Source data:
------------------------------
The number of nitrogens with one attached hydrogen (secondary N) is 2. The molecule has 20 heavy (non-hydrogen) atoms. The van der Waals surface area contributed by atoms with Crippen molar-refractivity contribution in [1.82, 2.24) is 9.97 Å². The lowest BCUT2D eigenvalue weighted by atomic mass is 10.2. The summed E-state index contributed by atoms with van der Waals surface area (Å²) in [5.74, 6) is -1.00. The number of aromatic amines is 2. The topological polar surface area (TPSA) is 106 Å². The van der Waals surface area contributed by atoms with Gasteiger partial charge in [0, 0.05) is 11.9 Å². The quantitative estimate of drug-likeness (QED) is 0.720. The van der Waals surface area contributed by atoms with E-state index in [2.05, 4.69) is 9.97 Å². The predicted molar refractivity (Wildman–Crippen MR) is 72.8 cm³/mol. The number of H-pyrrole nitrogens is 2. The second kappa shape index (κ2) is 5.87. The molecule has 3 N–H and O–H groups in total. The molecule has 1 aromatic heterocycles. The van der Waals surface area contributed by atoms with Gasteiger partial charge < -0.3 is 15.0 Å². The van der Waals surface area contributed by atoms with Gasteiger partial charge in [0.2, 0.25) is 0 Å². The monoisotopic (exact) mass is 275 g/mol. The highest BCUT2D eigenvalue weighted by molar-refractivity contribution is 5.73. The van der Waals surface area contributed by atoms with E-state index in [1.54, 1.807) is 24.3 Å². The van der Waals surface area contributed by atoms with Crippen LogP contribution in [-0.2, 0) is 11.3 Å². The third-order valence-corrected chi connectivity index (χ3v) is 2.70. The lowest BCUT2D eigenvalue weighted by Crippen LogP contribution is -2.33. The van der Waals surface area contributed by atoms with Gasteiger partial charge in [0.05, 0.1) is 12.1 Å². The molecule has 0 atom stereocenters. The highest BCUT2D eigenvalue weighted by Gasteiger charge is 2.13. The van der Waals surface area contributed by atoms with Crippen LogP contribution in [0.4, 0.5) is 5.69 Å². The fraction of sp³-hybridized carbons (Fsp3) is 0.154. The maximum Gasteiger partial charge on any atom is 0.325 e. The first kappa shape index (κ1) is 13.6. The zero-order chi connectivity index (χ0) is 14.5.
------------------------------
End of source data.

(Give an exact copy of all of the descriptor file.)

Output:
The number of nitrogens with one attached hydrogen (secondary N) is 2. The molecule has 20 heavy (non-hydrogen) atoms. The van der Waals surface area contributed by atoms with Crippen molar-refractivity contribution in [1.82, 2.24) is 9.97 Å². The lowest BCUT2D eigenvalue weighted by atomic mass is 10.2. The summed E-state index contributed by atoms with van der Waals surface area (Å²) in [5.74, 6) is -1.00. The number of aromatic amines is 2. The topological polar surface area (TPSA) is 106 Å². The van der Waals surface area contributed by atoms with Gasteiger partial charge in [0, 0.05) is 11.9 Å². The quantitative estimate of drug-likeness (QED) is 0.720. The van der Waals surface area contributed by atoms with E-state index in [2.05, 4.69) is 9.97 Å². The predicted molar refractivity (Wildman–Crippen MR) is 72.8 cm³/mol. The number of H-pyrrole nitrogens is 2. The second kappa shape index (κ2) is 5.87. The molecule has 3 N–H and O–H groups in total. The molecule has 1 aromatic heterocycles. The van der Waals surface area contributed by atoms with Gasteiger partial charge < -0.3 is 15.0 Å². The van der Waals surface area contributed by atoms with Gasteiger partial charge in [0.2, 0.25) is 0 Å². The monoisotopic (exact) mass is 275 g/mol. The highest BCUT2D eigenvalue weighted by molar-refractivity contribution is 5.73. The van der Waals surface area contributed by atoms with E-state index in [1.54, 1.807) is 24.3 Å². The van der Waals surface area contributed by atoms with Crippen LogP contribution in [-0.2, 0) is 11.3 Å². The third-order valence-corrected chi connectivity index (χ3v) is 2.70. The lowest BCUT2D eigenvalue weighted by Crippen LogP contribution is -2.33. The van der Waals surface area contributed by atoms with Gasteiger partial charge in [0.05, 0.1) is 12.1 Å². The molecule has 0 atom stereocenters. The highest BCUT2D eigenvalue weighted by Gasteiger charge is 2.13. The van der Waals surface area contributed by atoms with Crippen LogP contribution in [0.4, 0.5) is 5.69 Å². The fraction of sp³-hybridized carbons (Fsp3) is 0.154. The maximum Gasteiger partial charge on any atom is 0.325 e. The first kappa shape index (κ1) is 13.6. The zero-order chi connectivity index (χ0) is 14.5.